Gigi Guerrero – Director/Writer of Bingo Hell
In behind-the-scenes photos of Bingo Hell, Gigi Guerrero is wearing a hat that says “Chingona” This loosely translates to “badass bitch” and Guerrero is that in spades. She’s worked with Blumhouse before presenting her feature debut Culture Shock for Huluween.
“I’m just so happy they came to me like, so what you got next?!” Around the time Guerrero spoke to her co-writer Shane McKenzie and he mentioned he was at a Bingo hall with his wife’s relatives. “He was so impressed and a little scared of how intense they were, he said, ‘I have never seen seniors be so crazy’! And I thought of my abuela playing Bingo!” Called lotteria in Mexico, Guerrero’s grandmother played religiously and was devout.
“I begin to wonder what it would be like if we took Bingo away from them? And it all started from that!” At the core of the movie is the protagonist Lupita (Adriana Barraza), an aged community activist who is trying to keep from losing control of the place she calls home. A mysterious interloper arrives one day and buys out the Bingo hall, revamping it completely and promising nearly impossible-sized wins. Mr. Big (Richard Brake) seems to be fueled by something nefarious and otherworldly and Lupita along with the help of her neighbors sacrifice everything to fight for what is theirs.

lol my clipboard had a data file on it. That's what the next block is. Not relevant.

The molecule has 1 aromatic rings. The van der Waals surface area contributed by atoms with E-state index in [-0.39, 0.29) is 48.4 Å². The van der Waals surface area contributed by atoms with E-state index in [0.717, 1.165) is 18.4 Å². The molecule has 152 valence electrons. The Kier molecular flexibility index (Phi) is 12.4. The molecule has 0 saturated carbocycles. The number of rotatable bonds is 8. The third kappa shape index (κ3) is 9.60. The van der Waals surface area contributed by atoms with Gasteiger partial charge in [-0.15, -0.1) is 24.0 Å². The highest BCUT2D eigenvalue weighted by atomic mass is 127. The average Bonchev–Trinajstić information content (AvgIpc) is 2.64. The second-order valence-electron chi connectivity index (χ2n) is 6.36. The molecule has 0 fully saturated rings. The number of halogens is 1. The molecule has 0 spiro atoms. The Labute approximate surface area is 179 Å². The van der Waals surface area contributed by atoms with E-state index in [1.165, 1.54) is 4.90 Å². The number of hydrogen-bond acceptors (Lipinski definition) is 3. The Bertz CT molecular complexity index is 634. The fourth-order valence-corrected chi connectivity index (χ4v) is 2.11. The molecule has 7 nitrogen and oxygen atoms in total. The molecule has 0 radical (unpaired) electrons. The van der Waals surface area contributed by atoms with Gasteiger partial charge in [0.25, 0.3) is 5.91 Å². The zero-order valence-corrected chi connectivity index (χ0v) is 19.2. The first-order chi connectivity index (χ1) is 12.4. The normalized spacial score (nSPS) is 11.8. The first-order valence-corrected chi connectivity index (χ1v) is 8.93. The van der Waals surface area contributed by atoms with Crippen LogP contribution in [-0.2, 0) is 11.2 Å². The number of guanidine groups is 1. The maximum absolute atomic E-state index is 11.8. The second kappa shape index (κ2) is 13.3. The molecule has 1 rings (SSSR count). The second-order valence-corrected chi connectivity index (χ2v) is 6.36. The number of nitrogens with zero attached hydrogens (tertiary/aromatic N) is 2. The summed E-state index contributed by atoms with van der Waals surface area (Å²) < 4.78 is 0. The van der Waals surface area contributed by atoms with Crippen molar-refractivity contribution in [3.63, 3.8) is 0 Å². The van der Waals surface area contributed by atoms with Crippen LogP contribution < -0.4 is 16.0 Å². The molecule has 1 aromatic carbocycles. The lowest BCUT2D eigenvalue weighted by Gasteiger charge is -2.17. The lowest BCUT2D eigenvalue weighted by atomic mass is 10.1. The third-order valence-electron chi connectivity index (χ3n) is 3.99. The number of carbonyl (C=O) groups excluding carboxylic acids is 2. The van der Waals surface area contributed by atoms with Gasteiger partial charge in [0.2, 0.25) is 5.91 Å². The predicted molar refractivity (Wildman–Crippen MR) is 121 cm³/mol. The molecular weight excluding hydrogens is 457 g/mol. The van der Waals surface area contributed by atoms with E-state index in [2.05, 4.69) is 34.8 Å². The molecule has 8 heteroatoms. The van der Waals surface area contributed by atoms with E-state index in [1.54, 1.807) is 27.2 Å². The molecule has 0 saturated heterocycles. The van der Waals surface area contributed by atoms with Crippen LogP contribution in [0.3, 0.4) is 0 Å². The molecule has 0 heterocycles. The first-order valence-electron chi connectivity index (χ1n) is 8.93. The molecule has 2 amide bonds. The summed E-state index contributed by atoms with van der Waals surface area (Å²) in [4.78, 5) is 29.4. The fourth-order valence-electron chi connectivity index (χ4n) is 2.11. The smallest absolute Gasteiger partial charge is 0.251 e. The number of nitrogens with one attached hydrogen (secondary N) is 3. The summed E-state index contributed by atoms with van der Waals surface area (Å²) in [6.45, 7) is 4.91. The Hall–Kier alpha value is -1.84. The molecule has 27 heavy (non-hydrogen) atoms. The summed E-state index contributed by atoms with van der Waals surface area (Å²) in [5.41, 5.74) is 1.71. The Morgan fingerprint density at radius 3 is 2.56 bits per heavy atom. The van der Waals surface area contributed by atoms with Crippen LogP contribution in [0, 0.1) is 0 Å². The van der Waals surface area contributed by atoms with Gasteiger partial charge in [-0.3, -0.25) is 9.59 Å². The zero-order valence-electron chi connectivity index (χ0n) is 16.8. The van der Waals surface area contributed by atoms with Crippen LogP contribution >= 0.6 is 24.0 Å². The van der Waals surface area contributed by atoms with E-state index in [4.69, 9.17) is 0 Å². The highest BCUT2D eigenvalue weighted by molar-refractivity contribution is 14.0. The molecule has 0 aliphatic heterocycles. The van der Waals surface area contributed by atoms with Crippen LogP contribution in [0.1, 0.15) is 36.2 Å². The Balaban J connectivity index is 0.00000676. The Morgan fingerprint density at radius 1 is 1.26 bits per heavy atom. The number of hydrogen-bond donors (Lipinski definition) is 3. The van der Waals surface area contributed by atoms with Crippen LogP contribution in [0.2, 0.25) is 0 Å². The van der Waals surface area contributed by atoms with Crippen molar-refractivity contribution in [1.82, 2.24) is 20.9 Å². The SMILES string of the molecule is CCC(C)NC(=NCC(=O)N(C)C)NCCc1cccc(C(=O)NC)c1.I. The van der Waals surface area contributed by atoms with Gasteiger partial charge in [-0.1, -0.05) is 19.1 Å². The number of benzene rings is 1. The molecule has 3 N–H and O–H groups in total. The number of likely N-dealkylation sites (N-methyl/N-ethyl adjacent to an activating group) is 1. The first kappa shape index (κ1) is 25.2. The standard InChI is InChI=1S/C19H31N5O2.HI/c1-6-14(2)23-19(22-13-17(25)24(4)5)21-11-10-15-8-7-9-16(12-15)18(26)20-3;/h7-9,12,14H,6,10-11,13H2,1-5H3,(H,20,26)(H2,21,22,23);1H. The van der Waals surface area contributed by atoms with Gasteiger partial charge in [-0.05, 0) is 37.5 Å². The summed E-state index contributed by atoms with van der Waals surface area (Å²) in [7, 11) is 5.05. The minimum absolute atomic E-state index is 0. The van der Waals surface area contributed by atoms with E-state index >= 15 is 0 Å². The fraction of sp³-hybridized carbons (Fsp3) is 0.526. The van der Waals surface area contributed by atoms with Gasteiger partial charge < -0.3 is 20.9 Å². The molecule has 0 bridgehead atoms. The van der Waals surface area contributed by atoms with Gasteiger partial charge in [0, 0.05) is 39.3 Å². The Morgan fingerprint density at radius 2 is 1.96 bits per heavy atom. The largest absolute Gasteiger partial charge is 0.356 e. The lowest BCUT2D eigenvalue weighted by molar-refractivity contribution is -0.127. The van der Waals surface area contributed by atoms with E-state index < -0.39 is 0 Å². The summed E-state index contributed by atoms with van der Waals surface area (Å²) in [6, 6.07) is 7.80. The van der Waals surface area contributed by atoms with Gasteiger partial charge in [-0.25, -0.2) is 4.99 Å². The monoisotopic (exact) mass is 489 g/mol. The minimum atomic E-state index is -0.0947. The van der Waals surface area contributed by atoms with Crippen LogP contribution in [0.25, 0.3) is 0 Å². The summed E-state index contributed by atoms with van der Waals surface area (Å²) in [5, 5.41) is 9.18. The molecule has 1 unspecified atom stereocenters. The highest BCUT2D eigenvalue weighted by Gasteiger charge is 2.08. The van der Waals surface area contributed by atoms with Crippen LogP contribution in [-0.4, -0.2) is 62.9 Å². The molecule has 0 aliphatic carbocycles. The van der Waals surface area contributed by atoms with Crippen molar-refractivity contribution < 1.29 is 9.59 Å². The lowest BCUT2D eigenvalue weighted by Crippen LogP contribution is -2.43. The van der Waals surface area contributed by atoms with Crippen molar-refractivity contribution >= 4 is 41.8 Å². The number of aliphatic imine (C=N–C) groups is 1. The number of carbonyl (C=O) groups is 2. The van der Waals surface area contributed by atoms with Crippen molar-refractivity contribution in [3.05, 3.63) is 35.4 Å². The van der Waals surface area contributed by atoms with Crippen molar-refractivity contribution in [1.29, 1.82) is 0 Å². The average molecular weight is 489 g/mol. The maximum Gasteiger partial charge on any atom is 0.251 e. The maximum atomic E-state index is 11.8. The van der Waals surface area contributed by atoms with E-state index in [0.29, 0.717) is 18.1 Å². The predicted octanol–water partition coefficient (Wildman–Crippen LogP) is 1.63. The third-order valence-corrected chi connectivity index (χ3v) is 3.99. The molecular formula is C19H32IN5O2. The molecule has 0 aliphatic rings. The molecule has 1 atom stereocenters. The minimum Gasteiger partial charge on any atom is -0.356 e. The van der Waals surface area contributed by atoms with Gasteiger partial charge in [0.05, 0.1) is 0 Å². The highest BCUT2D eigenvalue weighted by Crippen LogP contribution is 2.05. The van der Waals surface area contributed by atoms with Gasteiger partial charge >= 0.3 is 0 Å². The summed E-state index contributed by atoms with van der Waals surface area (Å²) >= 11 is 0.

“It’s funny to me, because you’re a female director and you’re a director of color – that is someone who is instantly primed for the horror genre!” Guerrero laughs as I state something that is obvious, but also has been hidden for a long time, “The experiences that we go through just being women of color are sometimes very horror fodder worthy. We’ve been tricked into thinking this is a space for white men. So when you’re pitching your scripts how do you sell them on, hey I know what I’m doing, I’m not out of place and I know this is good?”
“You know, I always tell myself like, sure, I’m a woman, I’m Latina, I am female and it’s not a disadvantage at all. God blessed me with this and it’s a card that I’m very, very proud to show. I may have to work a bit harder, but working hard is not a bad thing, it keeps me on my toes. It also helps me to grow a thick skin. I’ve been in situations where I push myself further and I find myself. Maybe they think I’m difficult because I defend myself, but at the end of the day if you’re honest with who you are, you’re doing the right thing.”
The movie serves as an homage to Guerrero’s abuela. Barraza watched a video to prepare her character and took notes of the fiery woman’s ticks and habits. Many of which can be seen in Guerrero.
“I think we need to keep encouraging [finding yourself]. Confidence is okay to have and sometimes we can take for granted who we are and where we come from and we shouldn’t.”
We here at The Geekiary love our Blumhouse and Bingo Hell and Black As Night are pretty exceptional entries. Both are available now on Amazon Prime Video.